Wednesday, February 25, 2009

Graphic Novel Review: Tamara Drewe

Part 1 of The Best of 2008
(see the full list here)

Tamara Drewe
by Posy Simmonds
(Jonathan Cape/Random House)

review by BK Munn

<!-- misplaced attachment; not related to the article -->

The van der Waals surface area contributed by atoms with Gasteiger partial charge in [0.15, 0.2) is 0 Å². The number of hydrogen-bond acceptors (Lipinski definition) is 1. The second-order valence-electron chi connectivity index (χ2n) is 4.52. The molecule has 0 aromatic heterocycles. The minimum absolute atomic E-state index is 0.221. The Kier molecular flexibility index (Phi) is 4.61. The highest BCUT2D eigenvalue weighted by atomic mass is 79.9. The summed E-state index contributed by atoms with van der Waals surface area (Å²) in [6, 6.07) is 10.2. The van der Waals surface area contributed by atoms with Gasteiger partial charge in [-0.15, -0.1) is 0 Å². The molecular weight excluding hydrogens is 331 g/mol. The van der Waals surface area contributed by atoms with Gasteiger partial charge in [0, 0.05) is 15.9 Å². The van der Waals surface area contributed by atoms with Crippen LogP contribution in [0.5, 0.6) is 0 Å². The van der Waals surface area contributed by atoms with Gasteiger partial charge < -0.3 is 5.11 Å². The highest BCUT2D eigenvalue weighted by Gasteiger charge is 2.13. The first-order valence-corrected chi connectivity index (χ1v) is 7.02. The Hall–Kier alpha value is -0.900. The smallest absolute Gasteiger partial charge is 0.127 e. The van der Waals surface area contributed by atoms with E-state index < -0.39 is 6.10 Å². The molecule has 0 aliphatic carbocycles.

Posy Simmonds draws the best cows of any living cartoonist and her ability is ably demonstrated in this pastoral farce that reads like Leah McClaren as drawn by Frank Thorne (or maybe David Lodge meets Colleen Doran?) --and is in reality an homage to Thomas Hardy's Far From the Madding Crowd (which was originally illustrated by another woman, Helen Paterson, way back in the 1800s). The book has a wonderful polyvocal narrative centred around the goings-on at a writers' retreat in the English countryside. The titular heroine, a zaftig columnist-turned-novelist, is the catalyst for a series of romantic and literary calamities that befall a small group of creative types forced into close quarters in the wide-open spaces. For a comic, Tamara Drewe has relatively large chunks of text, and the book feels very writer-ly, as befits its source, subject matter, episodic plot, and original serial publication, but it actually has a very tight structure built on a foundation of humour, beauty, and skilled storytelling.

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